Data is particularly curious about this and asks Worf how he can determine whether Kahless is the “real” one or not in the absence of empirical data. Data goes on to describe his own experience that he was told he was merely a machine, but he realized that he had to trust in his own capacity to go beyond his programming. So, he says, “I chose to believe… that I was a person… that I had the potential to be more than a collection of circuits and subprocesses… I made a leap of faith.”

What is interesting about Data’s position is that it is effectively confirmed earlier in the series, “The Measure of a Man” (see my post on the worldview issues therein) in which Data is confirmed to be a “person.” Thus, the faith that is described here is ultimately vindicated.

The definition itself–something that is outside of empirical evidence–is interesting as much for what it reveals as for what it does not. It reveals that the concept of faith here is something that is presumably in something non-physical (for it is outside of empirical evidence), but it also implicitly reveals that there can be some kind of non-physical realm, even in the Star Trek universe. Faith is not denigrated, nor is it endorsed wholeheartedly. Instead, it is something that people–even Data–have. It is a facet of a complete person.

Kahless and Jesus

Kahless is effectively the Klingon’s parallel of Jesus. Ron Moore, the teleplay writer for the episode, said of the episode:

It was intriguing to me because of the religious stuff… What would happen if you could bring Jesus back? What would it do to the faith of his followers? What’s true and what’s not, what’s authentic and what’s not? …They [the Klingons] worship [Kahless] in a literal sense. So what would bringing him back do to his people?

The quote can be found in Star Trek: The Next Generation 365, a most excellent book for the Star Trek fan (like me).

Rick Berman, a writer/producer for TNG also noted the religious parallels in the episode:

Rick Berman recalled, “I had a lot of fights with Ron about this. The character of Kahless and the backstory and the dialogue of Kahless were all a little bit too on the nose Christ-like for me. We had a lot of long debates and eventually it was modified by Ron in a way that I think made it much better. I think he not only solved my problems but made the [episode] better. Kevin Conway’s performance is great and it’s a wonderful episode.” (quoted here)

There are many parallels between Kahless and Jesus, but it is what is missing that is perhaps even more intriguing. Kahless is effectively just the epitome of Klingon values. His promise to return is a promise to reinstate those values. Yet Jesus Christ is not merely an example or a lawgiver. Instead, Jesus is the Incarnate God–king of the universe. Jesus sacrificed himself for us, and this isn’t just a general statement but applies to each individual. It is for my sin that Jesus died. There is no true parallel found in a figure like Kahless who is, however admirable, merely a moral example.

The Questions

The episode, as noted in the quotes from those involved with it above, does bring up some serious questions. What would happen if we could bring Jesus back? As one of the Klingons note, who is to say the cloning was not the way by which Kahless was meant to return? Thankfully, this will remain a complete hypothetical, because we will never have genetic material from Christ from which a clone could be made.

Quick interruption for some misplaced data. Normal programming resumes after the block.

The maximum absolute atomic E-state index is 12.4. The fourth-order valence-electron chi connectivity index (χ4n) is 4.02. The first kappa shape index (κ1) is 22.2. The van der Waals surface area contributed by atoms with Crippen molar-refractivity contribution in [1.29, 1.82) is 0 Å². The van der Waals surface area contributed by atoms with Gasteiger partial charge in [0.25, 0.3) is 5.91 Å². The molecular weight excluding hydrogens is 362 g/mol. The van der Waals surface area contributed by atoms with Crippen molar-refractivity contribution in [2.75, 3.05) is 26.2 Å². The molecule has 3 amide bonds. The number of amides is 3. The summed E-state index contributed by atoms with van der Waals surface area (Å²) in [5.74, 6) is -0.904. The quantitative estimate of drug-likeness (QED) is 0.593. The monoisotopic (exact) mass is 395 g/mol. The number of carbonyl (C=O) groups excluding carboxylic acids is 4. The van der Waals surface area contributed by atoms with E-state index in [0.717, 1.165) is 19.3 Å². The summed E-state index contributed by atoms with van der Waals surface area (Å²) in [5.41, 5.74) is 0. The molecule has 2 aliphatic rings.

On a deeper level, a clone is not the original thing that is cloned, but a copy. There is a true difference here. Even though Kahless received some of the memory patterns from the original, he was not the same person. Similarly, a cloned person is not the same as that from which he or she is cloned. Any different experience shapes people, and so they would not be the same person. Simply appealing to the law of identity is another way to point this out. If Kahless is not the original, then by no means could we fairly say that this clone is identical with the original. Similar? Yes. Intriguing? Certainly. Faith-shattering? No.

Conclusion

“Rightful Heir” is an interesting episode that raises a few questions for Christians to ponder. Yet, upon thinking about it in depth, it turns out that the self-examination the episode calls for is largely surface-level. Kahless is not a true parallel for Jesus, and the question of cloning and return is answered through the concept of identity. I’d love to read your thoughts on this episode in the comments. Don’t forget to look for the worldview behind anything you read or watch!

Links

Be sure to check out the page for this site on Facebook and Twitter for discussion of posts, links to other pages of interest, random talk about theology/philosophy/apologetics/movies and more!

Television– read my other posts on TV and worldview (scroll down for more).

The photo in this episode was a screenshot capture of the episode. I claim no rights to it and use it under fair use.

SDG.

——

The preceding post is the property of J.W. Wartick (apart from quotations, which are the property of their respective owners, and works of art as credited; images are often freely available to the public and J.W. Wartick makes no claims of owning rights to the images unless he makes that explicit) and should not be reproduced in part or in whole without the expressed consent of the author. All content on this site is the property of J.W. Wartick and is made available for individual and personal usage. If you cite from these documents, whether for personal or professional purposes, please give appropriate citation with both the name of the author (J.W. Wartick) and a link to the original URL. If you’d like to repost a post, you may do so, provided you show less than half of the original post on your own site and link to the original post for the rest. You must also appropriately cite the post as noted above. This blog is protected by Creative Commons licensing. By viewing any part of this site, you are agreeing to this usage policy.